Aristide says he's ready to die to defend Haiti
PORT-AU-PRINCE, Haiti -- President Jean-Bertrand Aristide declared Thursday he was ready to die to defend his country, indicating he plans to cling to power rather than turn it over to political rivals or rebels who control some towns.
To assess the security of the U.S. Embassy here, the United States said it was sending a military team to Haiti but emphasized it still wants a political solution to the 2-week-old uprising that has killed at least 60 people.
On Thursday, pro-government loyalists patrolled Haiti's second-largest city, Cap-Haitien, vowing to counter any rebel attempt to seize control as frightened police stayed in their station.
Rebels have chased police from more than a dozen towns and cities, some in central Haiti but mostly in the north. From the key northern city of Gonaives, they announced Wednesday that their loosely organized movement will now answer to a single commander and be called the National Resistance Front To Liberate Haiti.
As casualties mount, Aristide held a ceremony in the capital, Port-au-Prince, to honor slain police, repeating his refusal to leave office before his term ends Feb. 7, 2006. It was not clear how many police officers have been killed in the uprising.
``I am ready to give my life if that is what it takes to defend my country,'' he said. ``If wars are expensive, peace can be even more expensive.''
A U.S. official, speaking on condition of anonymity, said Aristide had rebuffed a U.S. proposal that he defuse the situation by calling early elections and allowing a temporary board to govern Haiti until a president is chosen.
Senior military and Bush administration officials have said there are no plans to resolve the rebellion in Haiti through the use of military force. Only France, Haiti's former colonizer, is considering sending peacekeepers, though under U.N. auspices.
Secretary of State Colin Powell, in an interview with ABC Radio's ``Live in America'' program, said there is a ``solid consensus'' on the Haitian issue among the United States, the Organization of American States, the United Nations, France and Canada. He said the international community must do what it can to help Aristide.
But Powell also said that while the United States was not planning to try to persuade Aristide to resign, it would not object if he agreed to leave ahead of schedule.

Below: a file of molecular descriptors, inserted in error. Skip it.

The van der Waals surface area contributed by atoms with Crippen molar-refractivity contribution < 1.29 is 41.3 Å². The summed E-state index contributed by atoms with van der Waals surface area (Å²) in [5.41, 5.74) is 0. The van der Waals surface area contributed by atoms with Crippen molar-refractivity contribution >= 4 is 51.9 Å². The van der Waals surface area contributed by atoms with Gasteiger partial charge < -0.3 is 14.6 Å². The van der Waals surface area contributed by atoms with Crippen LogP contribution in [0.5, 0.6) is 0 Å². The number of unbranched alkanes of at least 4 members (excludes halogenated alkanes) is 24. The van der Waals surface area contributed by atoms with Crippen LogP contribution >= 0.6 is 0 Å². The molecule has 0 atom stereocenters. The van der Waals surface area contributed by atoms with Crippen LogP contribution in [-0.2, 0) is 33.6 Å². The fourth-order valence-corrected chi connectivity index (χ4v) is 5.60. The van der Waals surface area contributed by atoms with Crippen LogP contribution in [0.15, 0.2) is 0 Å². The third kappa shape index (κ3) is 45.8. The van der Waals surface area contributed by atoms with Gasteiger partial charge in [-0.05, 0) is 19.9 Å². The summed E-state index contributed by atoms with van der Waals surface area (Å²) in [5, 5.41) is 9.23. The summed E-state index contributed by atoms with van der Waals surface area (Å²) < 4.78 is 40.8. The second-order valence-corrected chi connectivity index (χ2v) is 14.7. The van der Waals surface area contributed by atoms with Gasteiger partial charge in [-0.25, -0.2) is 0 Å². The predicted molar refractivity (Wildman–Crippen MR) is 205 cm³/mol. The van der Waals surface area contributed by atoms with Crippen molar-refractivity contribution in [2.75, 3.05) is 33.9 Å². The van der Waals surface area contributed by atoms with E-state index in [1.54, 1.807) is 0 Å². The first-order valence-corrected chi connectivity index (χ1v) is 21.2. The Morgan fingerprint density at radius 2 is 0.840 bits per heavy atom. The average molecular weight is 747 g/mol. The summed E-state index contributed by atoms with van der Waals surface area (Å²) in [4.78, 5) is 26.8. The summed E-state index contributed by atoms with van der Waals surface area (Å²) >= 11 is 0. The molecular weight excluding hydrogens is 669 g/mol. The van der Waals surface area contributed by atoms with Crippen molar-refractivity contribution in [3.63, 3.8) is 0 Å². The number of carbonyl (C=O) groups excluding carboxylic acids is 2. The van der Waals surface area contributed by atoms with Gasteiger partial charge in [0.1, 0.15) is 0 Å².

``He is the president for some time to come yet. You know, if an agreement is reached that moves that in another direction, that's fine,'' he said.
At the Pentagon, spokesman Lawrence DiRita told reporters that U.S. Ambassador James Foley requested the military team. The team is expected to consist of three or four experts from U.S. Southern Command, the military command with authority over the Caribbean.
Aristide was chosen as Haiti's first freely elected leader in a landslide election in 1990. Eight months later he was ousted by the army and took refuge in the United States. He was restored to power by a U.S. invasion in 1994 and disbanded the army.
At the ceremony for police, Aristide called for the international community to recognize that his is a legitimate government fighting for democracy against a band of terrorists.
He asked police officers to help Haitians preserve democracy.
``I order the police to accompany the people courageously with the constitution as their guide,'' he said. ``When the police are united to the people, they are invincible.''
But Haiti's police force _ which Aristide said numbers fewer than 4,000 _ is outnumbered and outgunned by rebels in outlying posts, where insurgents have been burning stations and attacking officers, causing them to flee.
``We have a single strategy, to liberate all the cities in all the districts,'' Winter Etienne, a leader of the Gonaives Resistance Front, said Wednesday.
He said rebels from various groups are united behind one commander: Guy Philippe, a former police chief accused of planning a 2001 attack on Haiti's National Palace that killed 10. Philippe has returned to Haiti from exile, and was believed to have crossed over from the Dominican Republic recently.
``We have the same objective _ to oust Aristide,'' Etienne said.
Barricades of car chassis, scrap metal and trees blocked highways at the edge of the northern port of Cap-Haitien, which has about a half-million residents.
Aristide loyalists manning the barricades said no one would be allowed past. Residents formed long lines to obtain gasoline since supply routes are blocked. Other Aristide backers patrolled with guns, vowing to take a stand against the rebellion.
``We have machetes and guns, and we will resist,'' carpenter Pierre Frandley said.
Police in Cap-Haitien remained holed up in their station, making clear they were too scared to patrol the streets. But children returned to school Thursday after rumors of a looming rebel attack prompted classes to be canceled two days earlier.
The recent crisis has been brewing since Aristide's party swept flawed legislative elections in 2000. Donors froze millions in international aid, leaving Aristide no means to keep election promises to Haiti's poor.
Since then, Aristide has lost support amid charges he uses police and militants to terrorize opponents and allows corruption fueled by drug-trafficking to go unchecked.
The U.N. Security Council on Wednesday threw its weight behind Caribbean and Latin American efforts to find a peaceful political solution but said there was no discussion about sending U.N. peacekeepers.
Associated Press military writer Robert Burns contributed to this story from Washington.
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